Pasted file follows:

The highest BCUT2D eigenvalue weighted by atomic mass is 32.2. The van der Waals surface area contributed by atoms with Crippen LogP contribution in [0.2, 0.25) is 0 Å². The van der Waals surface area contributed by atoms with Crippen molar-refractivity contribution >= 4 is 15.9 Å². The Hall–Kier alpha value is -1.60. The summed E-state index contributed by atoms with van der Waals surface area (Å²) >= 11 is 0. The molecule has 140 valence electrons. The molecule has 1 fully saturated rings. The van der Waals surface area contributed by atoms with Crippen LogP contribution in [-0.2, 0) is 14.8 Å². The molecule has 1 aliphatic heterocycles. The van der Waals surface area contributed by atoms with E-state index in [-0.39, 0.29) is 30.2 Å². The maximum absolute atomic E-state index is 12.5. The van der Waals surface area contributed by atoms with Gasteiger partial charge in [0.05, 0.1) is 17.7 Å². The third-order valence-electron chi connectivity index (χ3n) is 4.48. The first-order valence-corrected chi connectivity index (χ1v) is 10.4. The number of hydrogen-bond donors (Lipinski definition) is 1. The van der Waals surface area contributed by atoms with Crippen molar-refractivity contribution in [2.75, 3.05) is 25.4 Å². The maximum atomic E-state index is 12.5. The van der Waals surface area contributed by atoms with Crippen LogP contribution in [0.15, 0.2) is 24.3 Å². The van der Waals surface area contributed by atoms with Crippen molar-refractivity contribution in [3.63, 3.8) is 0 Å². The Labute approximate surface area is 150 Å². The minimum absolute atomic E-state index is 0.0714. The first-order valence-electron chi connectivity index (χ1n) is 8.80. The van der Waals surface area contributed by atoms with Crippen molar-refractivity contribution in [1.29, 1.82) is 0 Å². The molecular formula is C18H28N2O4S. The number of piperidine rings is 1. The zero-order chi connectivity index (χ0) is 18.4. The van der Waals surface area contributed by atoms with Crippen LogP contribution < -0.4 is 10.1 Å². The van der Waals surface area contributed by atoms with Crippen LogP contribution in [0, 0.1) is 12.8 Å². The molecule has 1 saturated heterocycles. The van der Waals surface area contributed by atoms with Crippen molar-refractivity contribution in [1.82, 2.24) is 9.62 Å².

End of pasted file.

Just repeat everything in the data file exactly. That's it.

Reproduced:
The highest BCUT2D eigenvalue weighted by atomic mass is 32.2. The van der Waals surface area contributed by atoms with Crippen LogP contribution in [0.2, 0.25) is 0 Å². The van der Waals surface area contributed by atoms with Crippen molar-refractivity contribution >= 4 is 15.9 Å². The Hall–Kier alpha value is -1.60. The summed E-state index contributed by atoms with van der Waals surface area (Å²) >= 11 is 0. The molecule has 140 valence electrons. The molecule has 1 fully saturated rings. The van der Waals surface area contributed by atoms with Crippen LogP contribution in [-0.2, 0) is 14.8 Å². The molecule has 1 aliphatic heterocycles. The van der Waals surface area contributed by atoms with E-state index in [-0.39, 0.29) is 30.2 Å². The maximum absolute atomic E-state index is 12.5. The van der Waals surface area contributed by atoms with Gasteiger partial charge in [0.05, 0.1) is 17.7 Å². The third-order valence-electron chi connectivity index (χ3n) is 4.48. The first-order valence-corrected chi connectivity index (χ1v) is 10.4. The number of hydrogen-bond donors (Lipinski definition) is 1. The van der Waals surface area contributed by atoms with Crippen molar-refractivity contribution in [2.75, 3.05) is 25.4 Å². The maximum atomic E-state index is 12.5. The van der Waals surface area contributed by atoms with Crippen LogP contribution in [0.15, 0.2) is 24.3 Å². The van der Waals surface area contributed by atoms with Crippen molar-refractivity contribution in [3.63, 3.8) is 0 Å². The Labute approximate surface area is 150 Å². The minimum absolute atomic E-state index is 0.0714. The first-order valence-electron chi connectivity index (χ1n) is 8.80. The van der Waals surface area contributed by atoms with Crippen molar-refractivity contribution in [1.29, 1.82) is 0 Å². The molecular formula is C18H28N2O4S. The number of piperidine rings is 1. The zero-order chi connectivity index (χ0) is 18.4. The van der Waals surface area contributed by atoms with Crippen LogP contribution < -0.4 is 10.1 Å². The van der Waals surface area contributed by atoms with Crippen LogP contribution in [0, 0.1) is 12.8 Å². The molecule has 1 saturated heterocycles. The van der Waals surface area contributed by atoms with Crippen molar-refractivity contribution in [1.82, 2.24) is 9.62 Å².